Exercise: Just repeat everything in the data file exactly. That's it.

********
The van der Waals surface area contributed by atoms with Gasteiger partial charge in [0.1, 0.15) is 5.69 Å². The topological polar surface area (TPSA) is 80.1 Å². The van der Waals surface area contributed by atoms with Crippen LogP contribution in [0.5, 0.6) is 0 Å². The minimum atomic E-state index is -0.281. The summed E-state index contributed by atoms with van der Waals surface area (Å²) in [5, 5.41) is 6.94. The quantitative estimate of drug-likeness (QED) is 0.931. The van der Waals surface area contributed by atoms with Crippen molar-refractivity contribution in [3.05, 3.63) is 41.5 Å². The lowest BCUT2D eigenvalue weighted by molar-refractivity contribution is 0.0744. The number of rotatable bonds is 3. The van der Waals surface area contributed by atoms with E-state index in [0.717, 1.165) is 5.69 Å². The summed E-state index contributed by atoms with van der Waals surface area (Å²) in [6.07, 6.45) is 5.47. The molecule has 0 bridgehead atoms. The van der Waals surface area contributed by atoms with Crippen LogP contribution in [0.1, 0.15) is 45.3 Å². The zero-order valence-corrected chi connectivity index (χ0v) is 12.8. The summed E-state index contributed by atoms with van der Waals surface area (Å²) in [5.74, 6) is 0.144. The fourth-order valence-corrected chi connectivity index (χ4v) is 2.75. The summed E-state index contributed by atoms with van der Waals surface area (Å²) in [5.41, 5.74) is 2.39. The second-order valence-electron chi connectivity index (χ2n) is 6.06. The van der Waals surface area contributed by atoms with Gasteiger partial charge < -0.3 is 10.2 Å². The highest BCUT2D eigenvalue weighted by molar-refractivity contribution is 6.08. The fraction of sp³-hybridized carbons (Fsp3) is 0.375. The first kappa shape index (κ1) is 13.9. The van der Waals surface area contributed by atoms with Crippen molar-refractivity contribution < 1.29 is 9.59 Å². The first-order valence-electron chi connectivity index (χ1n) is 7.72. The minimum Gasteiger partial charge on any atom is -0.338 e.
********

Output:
The van der Waals surface area contributed by atoms with Gasteiger partial charge in [0.1, 0.15) is 5.69 Å². The topological polar surface area (TPSA) is 80.1 Å². The van der Waals surface area contributed by atoms with Crippen LogP contribution in [0.5, 0.6) is 0 Å². The minimum atomic E-state index is -0.281. The summed E-state index contributed by atoms with van der Waals surface area (Å²) in [5, 5.41) is 6.94. The quantitative estimate of drug-likeness (QED) is 0.931. The van der Waals surface area contributed by atoms with Crippen molar-refractivity contribution in [3.05, 3.63) is 41.5 Å². The lowest BCUT2D eigenvalue weighted by molar-refractivity contribution is 0.0744. The number of rotatable bonds is 3. The van der Waals surface area contributed by atoms with E-state index in [0.717, 1.165) is 5.69 Å². The summed E-state index contributed by atoms with van der Waals surface area (Å²) in [6.07, 6.45) is 5.47. The molecule has 0 bridgehead atoms. The van der Waals surface area contributed by atoms with Crippen LogP contribution in [0.1, 0.15) is 45.3 Å². The zero-order valence-corrected chi connectivity index (χ0v) is 12.8. The summed E-state index contributed by atoms with van der Waals surface area (Å²) in [5.74, 6) is 0.144. The fourth-order valence-corrected chi connectivity index (χ4v) is 2.75. The summed E-state index contributed by atoms with van der Waals surface area (Å²) in [5.41, 5.74) is 2.39. The second-order valence-electron chi connectivity index (χ2n) is 6.06. The van der Waals surface area contributed by atoms with Gasteiger partial charge < -0.3 is 10.2 Å². The highest BCUT2D eigenvalue weighted by molar-refractivity contribution is 6.08. The fraction of sp³-hybridized carbons (Fsp3) is 0.375. The first kappa shape index (κ1) is 13.9. The van der Waals surface area contributed by atoms with Crippen molar-refractivity contribution < 1.29 is 9.59 Å². The first-order valence-electron chi connectivity index (χ1n) is 7.72. The minimum Gasteiger partial charge on any atom is -0.338 e.